5.7.18

Ending an era

For decades (since before I was born, definitely, but possibly far longer than that) my mother was known for remembering birthdays and anniversaries with cards.  Her handwriting was gorgeous - despite being a lefty, and there's a long story behind that - and getting a card from her was a highlight for friends and family.

Then her memory started to slip.  No problem, my father was there to help.  What she used to remember effortlessly she now needed a list, and armed with that they'd go out each month, buying a fistful of cards appropriate to the occasion.  She'd still do the addressing and the main message, with Dad signing as necessary.

Then her handwriting went, thanks to the arthritis, and her memory got worse.  They'd still go shopping, but now Dad would do the majority of the work with her just signing.

Last summer, with both of them out of commission, things got worse.  But after missing a major birthday, Dad rallied and things seemed normal.

Yesterday, he admitted that things weren't normal.  It was a lot of work, keeping up with all the shopping and dates (conservatively, I'm guessing about 10 cards a month got chosen and sent).  So, with some overt sadness (but secretly, I suspect, very relieved to be done with this duty) he told me that he was just giving up.  He'd use the list to circle the calendar with immediate family dates, but extended family? Not so lucky.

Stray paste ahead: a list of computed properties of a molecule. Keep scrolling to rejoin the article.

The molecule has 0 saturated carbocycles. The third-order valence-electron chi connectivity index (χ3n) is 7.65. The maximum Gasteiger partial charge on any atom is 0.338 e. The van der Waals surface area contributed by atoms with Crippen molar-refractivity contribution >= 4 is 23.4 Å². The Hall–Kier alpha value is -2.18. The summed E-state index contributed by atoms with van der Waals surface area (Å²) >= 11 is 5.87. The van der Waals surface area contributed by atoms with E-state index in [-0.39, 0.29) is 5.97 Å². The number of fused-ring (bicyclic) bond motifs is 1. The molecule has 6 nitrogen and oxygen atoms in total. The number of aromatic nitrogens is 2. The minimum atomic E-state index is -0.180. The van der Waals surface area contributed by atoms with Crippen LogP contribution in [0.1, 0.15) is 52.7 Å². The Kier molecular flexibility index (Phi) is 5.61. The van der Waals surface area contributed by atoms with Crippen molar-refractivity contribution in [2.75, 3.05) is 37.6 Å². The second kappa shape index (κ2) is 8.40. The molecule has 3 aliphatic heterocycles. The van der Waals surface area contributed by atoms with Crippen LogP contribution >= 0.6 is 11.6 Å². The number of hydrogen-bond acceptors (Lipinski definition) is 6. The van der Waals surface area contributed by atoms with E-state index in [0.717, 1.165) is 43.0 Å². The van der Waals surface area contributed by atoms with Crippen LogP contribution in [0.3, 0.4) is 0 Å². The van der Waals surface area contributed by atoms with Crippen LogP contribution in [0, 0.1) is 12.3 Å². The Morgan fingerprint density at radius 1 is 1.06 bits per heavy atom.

I've always been the "good" daughter in terms of family, always attending funerals and weddings and dinners and keeping up with everyone.  But I'm not going to take this on.  It was my mother's gift to others, and that's how it's going to stay.

It'll be the end of an era, and yet another reason to miss my mom.

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